UPDATE: Murdoch’s Selective Memory
Feeling the political headwinds after announcing his plans to buyout Sky for $14.6 billion, the 85-year-old Rupert Murdoch; immediately published a letter in The Guardian to ensure the people of the UK that his intentions were well-placed.
He rejected claims that he once said: “When I go into Downing Street, they do what I say; when I go to Brussels, they take no notice.”
The Chairman of Twenty-First Century Fox went on to say, “there is much fake news published about me. Let me be clear that I have never uttered those words. I have made it a principle all my life never to ask for anything from any prime minister.”
Murdoch’s open letter came as a shock to many, but to former Prime Minister John Major, it was laughable.
On the Record and Under Oath
Only 20 years ago on the eve of the 1997 national elections, Murdoch demanded that Major change his policies on media and Europe.
Major told an inquiry board that, “it’s not very often someone sits in front of a prime minister and says, ‘I would like you to change your policy, and if you don’t change your policy, my organization cannot support you’.”
Andrew Neil, a former editor of the Murdoch-owned Sunday Times newspaper, told the same inquiry that Murdoch had used support for Tony Blair’s Labour government as a means of securing changes to media ownership rules which made his current bid for Sky possible.
“When Mr Murdoch testified before this inquiry that he had never asked government for anything it gave me cause to wonder if he had forgotten this – or forgotten he was testifying under oath,” Neil said.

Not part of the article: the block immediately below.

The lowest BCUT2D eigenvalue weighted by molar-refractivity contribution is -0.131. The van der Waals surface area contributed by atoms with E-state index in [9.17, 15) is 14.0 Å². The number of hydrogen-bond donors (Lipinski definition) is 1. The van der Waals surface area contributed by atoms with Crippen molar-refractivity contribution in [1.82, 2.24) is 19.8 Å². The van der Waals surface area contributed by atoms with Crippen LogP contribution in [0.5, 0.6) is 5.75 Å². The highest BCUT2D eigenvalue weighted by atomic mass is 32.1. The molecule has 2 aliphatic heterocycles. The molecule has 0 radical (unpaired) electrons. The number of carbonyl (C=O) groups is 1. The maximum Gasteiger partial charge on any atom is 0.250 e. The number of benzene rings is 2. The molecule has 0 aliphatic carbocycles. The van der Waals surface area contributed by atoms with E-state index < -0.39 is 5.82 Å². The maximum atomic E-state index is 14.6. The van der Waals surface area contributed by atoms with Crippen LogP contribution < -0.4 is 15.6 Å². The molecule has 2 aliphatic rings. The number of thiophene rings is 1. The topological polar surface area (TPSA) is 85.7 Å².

Sky Takeover by Murdoch Triggers Political Test
The cash offer by Twenty-First Century Fox to acquire the remaining 61% of Sky will likely trigger a competition review by OFCOM and the European Commission.
China’s Hollywood enthusiasm is waning as credit markets tighten in the mainland and government concerns over trillions of unreported and unregulated loans.
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As reported earlier, Fox’s $14.4 billion offer for Sky comes at a time when the stock was fallen 30% since June. The British Pound has also fallen 14% against the dollar since the Brexit vote, which is further depressing the value of Sky.
This week the United Kingdom’s largest pension fund, LAPFF, called for an appropriate premium as well as safeguards to protect other minority shareholders. Murdoch currently owns 39% of Sky, and his son James is the Chairman.
The LAPFF said it wanted “safeguards for future probity given past track records of the businesses controlled by the Murdoch family.”